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PAS still too crazy

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Nicholas92 Male
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  #1 Old 25-11-2012 Default PAS still too crazy

So after all these years, and after all the supposed moderation, it really looks like PAS just wants to be another silly Islamist administration with weird, backward and stupid social policies.

To me it's more exasperating than worrisome, because there's a reason PAS has only managed to keep a grip over Kelantan - the people there voted for them. You could argue that whatever crap is happening in Kelantan now, is a result of their own choice, although I can't imagine the hairdressers would vote for PAS much after this, especially if it's a question of personal livelihood.

Anyway, I still do think PAS has progressed much since ten years ago - ten years ago they were much more extreme (which is why Barisan Alternatif broke down) and I remember way back you actually heard shit like "If you vote for PAS you'll go to heaven".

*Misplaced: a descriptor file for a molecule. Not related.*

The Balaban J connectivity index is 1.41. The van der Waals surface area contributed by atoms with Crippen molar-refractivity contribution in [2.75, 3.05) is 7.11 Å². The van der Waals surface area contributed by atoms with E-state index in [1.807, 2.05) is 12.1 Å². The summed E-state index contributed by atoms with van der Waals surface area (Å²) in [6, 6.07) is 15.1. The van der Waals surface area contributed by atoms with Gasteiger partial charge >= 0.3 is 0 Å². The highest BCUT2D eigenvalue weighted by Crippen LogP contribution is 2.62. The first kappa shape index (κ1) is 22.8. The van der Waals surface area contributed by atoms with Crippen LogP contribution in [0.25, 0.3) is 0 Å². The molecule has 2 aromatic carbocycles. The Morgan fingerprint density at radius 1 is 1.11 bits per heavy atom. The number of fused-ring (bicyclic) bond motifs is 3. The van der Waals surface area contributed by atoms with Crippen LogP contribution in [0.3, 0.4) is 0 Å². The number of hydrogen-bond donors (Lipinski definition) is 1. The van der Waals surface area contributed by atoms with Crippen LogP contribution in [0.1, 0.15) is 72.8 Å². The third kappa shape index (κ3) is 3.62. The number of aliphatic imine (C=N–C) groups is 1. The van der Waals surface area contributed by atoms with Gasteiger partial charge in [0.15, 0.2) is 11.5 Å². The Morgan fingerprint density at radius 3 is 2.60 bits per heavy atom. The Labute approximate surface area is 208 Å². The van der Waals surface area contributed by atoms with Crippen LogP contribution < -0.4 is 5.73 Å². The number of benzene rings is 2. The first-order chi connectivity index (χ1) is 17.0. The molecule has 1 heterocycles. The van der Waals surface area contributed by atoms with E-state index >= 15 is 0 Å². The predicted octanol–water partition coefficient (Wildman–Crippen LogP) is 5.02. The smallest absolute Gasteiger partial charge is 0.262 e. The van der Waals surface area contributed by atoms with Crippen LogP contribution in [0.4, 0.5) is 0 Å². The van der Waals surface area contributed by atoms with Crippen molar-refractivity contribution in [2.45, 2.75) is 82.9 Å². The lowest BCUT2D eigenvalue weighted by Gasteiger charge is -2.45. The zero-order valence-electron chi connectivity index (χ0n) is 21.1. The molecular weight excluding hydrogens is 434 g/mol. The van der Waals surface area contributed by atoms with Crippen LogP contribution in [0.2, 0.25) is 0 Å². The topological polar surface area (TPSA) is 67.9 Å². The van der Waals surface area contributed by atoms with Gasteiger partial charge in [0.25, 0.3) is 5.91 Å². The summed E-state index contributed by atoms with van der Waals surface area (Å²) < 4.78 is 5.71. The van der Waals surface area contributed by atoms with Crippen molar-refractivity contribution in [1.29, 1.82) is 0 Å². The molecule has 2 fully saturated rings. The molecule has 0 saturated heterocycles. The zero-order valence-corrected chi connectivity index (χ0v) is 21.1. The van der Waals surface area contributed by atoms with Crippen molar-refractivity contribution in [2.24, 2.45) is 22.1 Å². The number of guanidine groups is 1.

So I think many of the major leaders know they have to be more moderate to win votes, but many of their members continue their highly conservative streak and push for these stupid policies. It's the same reason why hudud keeps getting brought up - the party elite have already decided it's not a politically viable goal to have right now, so they've shelved it, but they can't stop the crazy rank-and-file from voicing their opinions. Look at the recent PAS muktamar, so many people want Hadi Awang to be PM for goodness' sake!